HR report on staff stress dismissed as 'valueless'

Institute director circulates survey findings with 'health warning' attached, writes Melanie Newman

January 15, 2009

When a report on staff stress levels by human-resource managers warns of a plethora of problems including "friction and anger" between colleagues, managers might be expected to take the "urgent action" called for.

But when the Institute of Communication Studies at the University of Leeds was confronted with such findings, its director responded by circulating a critique of the report, warning that it would be "extremely dangerous" to act on them.

The study, carried out last year by the university under Health and Safety Executive guidelines, raised concerns about staff workloads, said support from managers had to improve and reported "unachievable deadlines and unrealistic time pressures".

Gary Rawnsley, the institute's director, responded by attaching a damning analysis of the report when he circulated it to staff.

The critique, titled "Findings from the stress survey - a health warning", was written by David Morrison, professor of communication research at Leeds.

It says the findings are "valueless and in no way should be accepted as a statement relating to stress within the institute".

"The survey has no social scientific value whatsoever and if acted upon would be extremely dangerous," Professor Morrison writes. Acting on the findings could create problems that do not exist, he adds.

He goes on to disparage the survey as "appallingly constructed" and to suggest that HR knew nothing about survey research, accusing managers of showing "stubbornness in sin" in proceeding with the questionnaire despite his warnings.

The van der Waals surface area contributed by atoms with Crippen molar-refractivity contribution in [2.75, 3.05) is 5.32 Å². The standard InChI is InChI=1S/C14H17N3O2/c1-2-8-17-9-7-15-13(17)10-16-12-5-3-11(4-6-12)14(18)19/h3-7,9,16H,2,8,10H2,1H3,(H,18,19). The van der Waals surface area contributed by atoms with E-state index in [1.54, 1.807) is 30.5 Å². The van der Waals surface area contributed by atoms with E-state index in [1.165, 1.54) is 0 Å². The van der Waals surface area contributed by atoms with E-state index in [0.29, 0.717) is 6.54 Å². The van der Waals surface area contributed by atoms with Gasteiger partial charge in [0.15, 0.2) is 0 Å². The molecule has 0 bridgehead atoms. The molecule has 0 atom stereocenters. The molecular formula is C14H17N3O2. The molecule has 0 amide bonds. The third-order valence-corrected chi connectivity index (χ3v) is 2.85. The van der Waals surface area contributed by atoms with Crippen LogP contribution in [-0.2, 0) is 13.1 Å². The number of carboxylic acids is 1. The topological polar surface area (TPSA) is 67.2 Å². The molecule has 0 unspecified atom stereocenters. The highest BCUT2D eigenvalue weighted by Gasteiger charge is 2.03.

"If this survey is measuring anything, it is disgruntlement," he says. But even on that issue, the results could not be applied to the institute as a whole, he argues: "If one has an over-representation of easily stressed people - neurotic or whatever - in the population, then the survey will return a high stress score."

That score could be "quite unrelated to organisational or management performance", he says.

He also criticises the survey for not distinguishing between different groups within the 40-strong department.

In a memo to staff, Professor Rawnsley says that circulating the critique was appropriate because Professor Morrison was an expert in survey research.

The survey and the critique were leaked to Times Higher Education by a source who accused the two professors of "protesting too much" and claimed that bullying was widespread in the ICS.

Professor Rawnsley and Professor Morrison were both unavailable for comment. However, Mark Taylor-Batty, vice-president of the University and College Union branch at Leeds, said: "It is worrying that management would seek to divert attention away from the obligation to respond to the less-than-desirable outcomes of a stress survey rather than seek to tackle the causes of stress head on in accord with guidance from HR and in consultation with the unions."

Stephen Scott, pro vice-chancellor for students and staff at Leeds, insisted that the survey's findings would be used appropriately. He said: "The health and wellbeing of our staff are paramount, and we are using this survey to help us improve working conditions across campus ...

"The stressor survey is a nationally recognised tool ... We achieved a very positive response rate - more than 4,000 (53 per cent), and staff are now being invited to meetings to talk about the results and how to address them.

"UCU, Unite and Unison support this initiative and are heavily involved in the implementation of the survey and follow-up actions."

melanie.newman@tsleducation.com.

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